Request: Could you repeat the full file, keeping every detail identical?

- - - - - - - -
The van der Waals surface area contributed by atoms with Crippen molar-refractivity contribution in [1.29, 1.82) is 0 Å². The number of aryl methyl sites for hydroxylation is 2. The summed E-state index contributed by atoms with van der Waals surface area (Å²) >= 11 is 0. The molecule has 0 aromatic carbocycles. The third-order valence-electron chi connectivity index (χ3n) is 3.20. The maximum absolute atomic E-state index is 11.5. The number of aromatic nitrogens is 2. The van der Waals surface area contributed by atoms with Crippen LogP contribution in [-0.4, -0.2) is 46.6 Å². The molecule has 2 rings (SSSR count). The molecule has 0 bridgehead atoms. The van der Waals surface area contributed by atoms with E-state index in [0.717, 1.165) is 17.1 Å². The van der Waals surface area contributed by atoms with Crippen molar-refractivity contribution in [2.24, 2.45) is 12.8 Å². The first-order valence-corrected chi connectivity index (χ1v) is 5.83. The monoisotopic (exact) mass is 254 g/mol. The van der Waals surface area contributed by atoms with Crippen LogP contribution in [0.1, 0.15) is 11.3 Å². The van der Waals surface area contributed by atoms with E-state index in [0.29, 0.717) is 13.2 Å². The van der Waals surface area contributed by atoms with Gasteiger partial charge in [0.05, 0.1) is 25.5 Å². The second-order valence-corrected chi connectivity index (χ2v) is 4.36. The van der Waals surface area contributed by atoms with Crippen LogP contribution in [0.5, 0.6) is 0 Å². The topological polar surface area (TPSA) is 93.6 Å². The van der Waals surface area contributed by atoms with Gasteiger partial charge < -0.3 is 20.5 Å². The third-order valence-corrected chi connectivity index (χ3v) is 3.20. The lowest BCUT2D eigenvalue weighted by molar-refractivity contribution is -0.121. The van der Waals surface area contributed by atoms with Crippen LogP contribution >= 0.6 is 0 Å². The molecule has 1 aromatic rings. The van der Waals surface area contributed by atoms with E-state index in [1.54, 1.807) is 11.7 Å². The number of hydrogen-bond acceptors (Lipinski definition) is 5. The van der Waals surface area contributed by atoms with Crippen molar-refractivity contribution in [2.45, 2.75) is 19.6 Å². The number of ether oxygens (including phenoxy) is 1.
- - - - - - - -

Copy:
The van der Waals surface area contributed by atoms with Crippen molar-refractivity contribution in [1.29, 1.82) is 0 Å². The number of aryl methyl sites for hydroxylation is 2. The summed E-state index contributed by atoms with van der Waals surface area (Å²) >= 11 is 0. The molecule has 0 aromatic carbocycles. The third-order valence-electron chi connectivity index (χ3n) is 3.20. The maximum absolute atomic E-state index is 11.5. The number of aromatic nitrogens is 2. The van der Waals surface area contributed by atoms with Crippen LogP contribution in [-0.4, -0.2) is 46.6 Å². The molecule has 2 rings (SSSR count). The molecule has 0 bridgehead atoms. The van der Waals surface area contributed by atoms with E-state index in [0.717, 1.165) is 17.1 Å². The van der Waals surface area contributed by atoms with Crippen molar-refractivity contribution in [2.24, 2.45) is 12.8 Å². The first-order valence-corrected chi connectivity index (χ1v) is 5.83. The monoisotopic (exact) mass is 254 g/mol. The van der Waals surface area contributed by atoms with Crippen LogP contribution in [0.1, 0.15) is 11.3 Å². The van der Waals surface area contributed by atoms with E-state index in [0.29, 0.717) is 13.2 Å². The van der Waals surface area contributed by atoms with Gasteiger partial charge in [0.05, 0.1) is 25.5 Å². The second-order valence-corrected chi connectivity index (χ2v) is 4.36. The van der Waals surface area contributed by atoms with Crippen LogP contribution in [0.5, 0.6) is 0 Å². The topological polar surface area (TPSA) is 93.6 Å². The van der Waals surface area contributed by atoms with Gasteiger partial charge < -0.3 is 20.5 Å². The third-order valence-corrected chi connectivity index (χ3v) is 3.20. The lowest BCUT2D eigenvalue weighted by molar-refractivity contribution is -0.121. The van der Waals surface area contributed by atoms with Crippen LogP contribution >= 0.6 is 0 Å². The molecule has 1 aromatic rings. The van der Waals surface area contributed by atoms with E-state index in [1.54, 1.807) is 11.7 Å². The number of hydrogen-bond acceptors (Lipinski definition) is 5. The van der Waals surface area contributed by atoms with Crippen molar-refractivity contribution in [2.45, 2.75) is 19.6 Å². The number of ether oxygens (including phenoxy) is 1.